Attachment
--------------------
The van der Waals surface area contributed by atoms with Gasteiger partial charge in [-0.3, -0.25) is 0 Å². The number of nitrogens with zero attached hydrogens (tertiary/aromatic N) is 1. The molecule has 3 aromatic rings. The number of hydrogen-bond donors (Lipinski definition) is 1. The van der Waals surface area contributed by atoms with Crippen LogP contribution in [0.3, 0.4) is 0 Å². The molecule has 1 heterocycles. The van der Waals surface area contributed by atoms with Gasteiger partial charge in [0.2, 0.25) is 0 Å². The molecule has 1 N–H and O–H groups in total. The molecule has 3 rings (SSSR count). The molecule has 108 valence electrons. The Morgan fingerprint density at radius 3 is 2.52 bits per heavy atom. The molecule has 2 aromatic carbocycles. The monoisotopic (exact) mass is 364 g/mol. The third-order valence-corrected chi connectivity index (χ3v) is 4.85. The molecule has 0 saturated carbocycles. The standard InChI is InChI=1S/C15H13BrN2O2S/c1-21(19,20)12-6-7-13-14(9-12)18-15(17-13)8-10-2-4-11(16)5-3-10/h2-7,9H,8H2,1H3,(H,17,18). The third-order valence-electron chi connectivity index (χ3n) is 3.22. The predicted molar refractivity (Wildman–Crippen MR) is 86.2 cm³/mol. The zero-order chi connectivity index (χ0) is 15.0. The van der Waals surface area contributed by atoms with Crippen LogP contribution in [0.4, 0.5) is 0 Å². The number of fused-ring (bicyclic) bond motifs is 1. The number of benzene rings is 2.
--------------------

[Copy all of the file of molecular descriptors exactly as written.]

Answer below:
The van der Waals surface area contributed by atoms with Gasteiger partial charge in [-0.3, -0.25) is 0 Å². The number of nitrogens with zero attached hydrogens (tertiary/aromatic N) is 1. The molecule has 3 aromatic rings. The number of hydrogen-bond donors (Lipinski definition) is 1. The van der Waals surface area contributed by atoms with Crippen LogP contribution in [0.3, 0.4) is 0 Å². The molecule has 1 heterocycles. The van der Waals surface area contributed by atoms with Gasteiger partial charge in [0.2, 0.25) is 0 Å². The molecule has 1 N–H and O–H groups in total. The molecule has 3 rings (SSSR count). The molecule has 108 valence electrons. The Morgan fingerprint density at radius 3 is 2.52 bits per heavy atom. The molecule has 2 aromatic carbocycles. The monoisotopic (exact) mass is 364 g/mol. The third-order valence-corrected chi connectivity index (χ3v) is 4.85. The molecule has 0 saturated carbocycles. The standard InChI is InChI=1S/C15H13BrN2O2S/c1-21(19,20)12-6-7-13-14(9-12)18-15(17-13)8-10-2-4-11(16)5-3-10/h2-7,9H,8H2,1H3,(H,17,18). The third-order valence-electron chi connectivity index (χ3n) is 3.22. The predicted molar refractivity (Wildman–Crippen MR) is 86.2 cm³/mol. The zero-order chi connectivity index (χ0) is 15.0. The van der Waals surface area contributed by atoms with Crippen LogP contribution in [0.4, 0.5) is 0 Å². The number of fused-ring (bicyclic) bond motifs is 1. The number of benzene rings is 2.